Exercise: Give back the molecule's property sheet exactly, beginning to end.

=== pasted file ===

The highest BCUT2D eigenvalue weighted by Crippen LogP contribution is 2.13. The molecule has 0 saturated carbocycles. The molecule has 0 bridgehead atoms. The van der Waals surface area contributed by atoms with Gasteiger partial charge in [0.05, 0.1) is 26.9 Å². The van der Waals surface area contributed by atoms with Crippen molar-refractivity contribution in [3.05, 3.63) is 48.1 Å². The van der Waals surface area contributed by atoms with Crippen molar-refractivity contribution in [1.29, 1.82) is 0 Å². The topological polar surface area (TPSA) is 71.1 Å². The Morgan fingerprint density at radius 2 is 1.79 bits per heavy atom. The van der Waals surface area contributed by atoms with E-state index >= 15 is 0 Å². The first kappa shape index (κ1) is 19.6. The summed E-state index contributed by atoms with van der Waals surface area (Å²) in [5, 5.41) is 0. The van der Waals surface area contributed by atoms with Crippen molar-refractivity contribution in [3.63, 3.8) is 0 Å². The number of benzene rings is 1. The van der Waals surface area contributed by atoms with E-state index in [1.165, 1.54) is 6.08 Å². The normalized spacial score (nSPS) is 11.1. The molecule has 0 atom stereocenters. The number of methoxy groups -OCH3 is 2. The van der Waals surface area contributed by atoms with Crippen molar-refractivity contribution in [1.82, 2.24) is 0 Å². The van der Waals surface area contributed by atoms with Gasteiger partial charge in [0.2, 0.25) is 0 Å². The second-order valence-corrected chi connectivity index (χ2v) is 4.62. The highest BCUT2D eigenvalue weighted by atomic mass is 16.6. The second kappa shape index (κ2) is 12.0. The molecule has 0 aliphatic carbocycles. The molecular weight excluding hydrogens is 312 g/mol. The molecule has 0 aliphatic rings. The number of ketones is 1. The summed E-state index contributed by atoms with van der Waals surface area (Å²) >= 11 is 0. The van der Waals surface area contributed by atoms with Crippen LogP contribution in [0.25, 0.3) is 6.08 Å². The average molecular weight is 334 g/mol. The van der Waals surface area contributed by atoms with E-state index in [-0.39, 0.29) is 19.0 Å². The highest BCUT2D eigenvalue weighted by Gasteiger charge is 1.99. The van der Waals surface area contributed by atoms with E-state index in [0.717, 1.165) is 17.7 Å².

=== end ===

The highest BCUT2D eigenvalue weighted by Crippen LogP contribution is 2.13. The molecule has 0 saturated carbocycles. The molecule has 0 bridgehead atoms. The van der Waals surface area contributed by atoms with Gasteiger partial charge in [0.05, 0.1) is 26.9 Å². The van der Waals surface area contributed by atoms with Crippen molar-refractivity contribution in [3.05, 3.63) is 48.1 Å². The van der Waals surface area contributed by atoms with Crippen molar-refractivity contribution in [1.29, 1.82) is 0 Å². The topological polar surface area (TPSA) is 71.1 Å². The Morgan fingerprint density at radius 2 is 1.79 bits per heavy atom. The van der Waals surface area contributed by atoms with E-state index >= 15 is 0 Å². The first kappa shape index (κ1) is 19.6. The summed E-state index contributed by atoms with van der Waals surface area (Å²) in [5, 5.41) is 0. The van der Waals surface area contributed by atoms with Crippen molar-refractivity contribution in [3.63, 3.8) is 0 Å². The number of benzene rings is 1. The van der Waals surface area contributed by atoms with E-state index in [1.165, 1.54) is 6.08 Å². The normalized spacial score (nSPS) is 11.1. The molecule has 0 atom stereocenters. The number of methoxy groups -OCH3 is 2. The van der Waals surface area contributed by atoms with Crippen molar-refractivity contribution in [1.82, 2.24) is 0 Å². The van der Waals surface area contributed by atoms with Gasteiger partial charge in [0.2, 0.25) is 0 Å². The second-order valence-corrected chi connectivity index (χ2v) is 4.62. The highest BCUT2D eigenvalue weighted by atomic mass is 16.6. The second kappa shape index (κ2) is 12.0. The molecule has 0 aliphatic carbocycles. The molecular weight excluding hydrogens is 312 g/mol. The molecule has 0 aliphatic rings. The number of ketones is 1. The summed E-state index contributed by atoms with van der Waals surface area (Å²) >= 11 is 0. The van der Waals surface area contributed by atoms with Crippen LogP contribution in [0.25, 0.3) is 6.08 Å². The average molecular weight is 334 g/mol. The van der Waals surface area contributed by atoms with E-state index in [-0.39, 0.29) is 19.0 Å². The highest BCUT2D eigenvalue weighted by Gasteiger charge is 1.99. The van der Waals surface area contributed by atoms with E-state index in [0.717, 1.165) is 17.7 Å².